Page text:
In a guest post at the Broadbent Institute, I flesh out some of the impacts of EI changes with three (fairly typical) hypothetical stories of unemployed Canadians. There are certainly more extreme consequences felt by some already. Â At least these folks have access to the Board of Referees. Many fear that access to natural justice will be threatened as we transition from the old appeals system to the new downsized Social Security Tribunal starting April 1st.
Punitive changes to the definitions of suitable work, combined with cuts to Service Canada front-line workers, and a down-sized appeals process make for a very worrying combination.
The best way to get the facts straight is to tell the stories of ordinary Canadians. We need to explain how these changes are affecting our lives and our communities if there is to be broader action. Â This discussion shouldn’t be limited to national newspapers. We need to talk to our friends, our family, our coworkers, and our elected representatives. It should be happening in our living rooms, our churches, our community centres.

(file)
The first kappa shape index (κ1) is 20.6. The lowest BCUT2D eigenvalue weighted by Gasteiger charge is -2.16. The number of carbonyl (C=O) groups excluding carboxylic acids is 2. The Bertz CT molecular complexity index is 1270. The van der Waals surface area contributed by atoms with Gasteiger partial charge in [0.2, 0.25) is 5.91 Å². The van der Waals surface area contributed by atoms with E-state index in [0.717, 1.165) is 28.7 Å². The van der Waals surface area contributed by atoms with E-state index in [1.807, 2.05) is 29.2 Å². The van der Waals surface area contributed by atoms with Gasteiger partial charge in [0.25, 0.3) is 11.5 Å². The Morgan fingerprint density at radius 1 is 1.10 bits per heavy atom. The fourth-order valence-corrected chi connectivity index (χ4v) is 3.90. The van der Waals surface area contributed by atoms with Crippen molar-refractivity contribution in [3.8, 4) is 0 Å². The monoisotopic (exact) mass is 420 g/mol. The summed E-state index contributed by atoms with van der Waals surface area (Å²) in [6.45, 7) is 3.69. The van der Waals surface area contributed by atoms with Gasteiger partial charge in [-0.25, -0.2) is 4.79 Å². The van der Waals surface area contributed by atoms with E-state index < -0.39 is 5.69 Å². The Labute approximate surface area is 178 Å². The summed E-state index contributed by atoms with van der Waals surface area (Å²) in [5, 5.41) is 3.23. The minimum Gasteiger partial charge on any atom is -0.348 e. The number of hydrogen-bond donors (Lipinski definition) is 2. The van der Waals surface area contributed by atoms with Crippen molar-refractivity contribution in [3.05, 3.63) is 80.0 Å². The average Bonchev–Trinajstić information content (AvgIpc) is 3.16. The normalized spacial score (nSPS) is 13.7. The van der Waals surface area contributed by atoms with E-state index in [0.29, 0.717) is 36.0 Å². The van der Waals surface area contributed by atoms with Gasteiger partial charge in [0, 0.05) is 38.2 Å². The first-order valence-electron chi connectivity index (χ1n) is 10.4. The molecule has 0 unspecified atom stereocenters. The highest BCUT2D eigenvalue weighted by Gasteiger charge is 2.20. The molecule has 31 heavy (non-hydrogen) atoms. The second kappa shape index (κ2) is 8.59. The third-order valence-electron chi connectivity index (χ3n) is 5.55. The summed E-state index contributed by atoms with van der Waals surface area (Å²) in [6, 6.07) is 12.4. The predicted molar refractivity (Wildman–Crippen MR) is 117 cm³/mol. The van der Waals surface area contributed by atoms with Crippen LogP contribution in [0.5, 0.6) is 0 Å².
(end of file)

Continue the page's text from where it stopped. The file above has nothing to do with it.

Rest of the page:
MarleneÂ Giersdorf, the single mother from PEI who gained national attention protesting her disentitlement to EI, is surely the tip of the iceberg. Many more are likely too afraid to come forward, or have too much to lose. But she is a great example of the impact of EI changes and the importance of fighting back – her benefits were recently reinstated.
Town halls on EI are taking place across Canada right now – find one in your community and tell your story. It could be any one of us – we’re all vulnerable.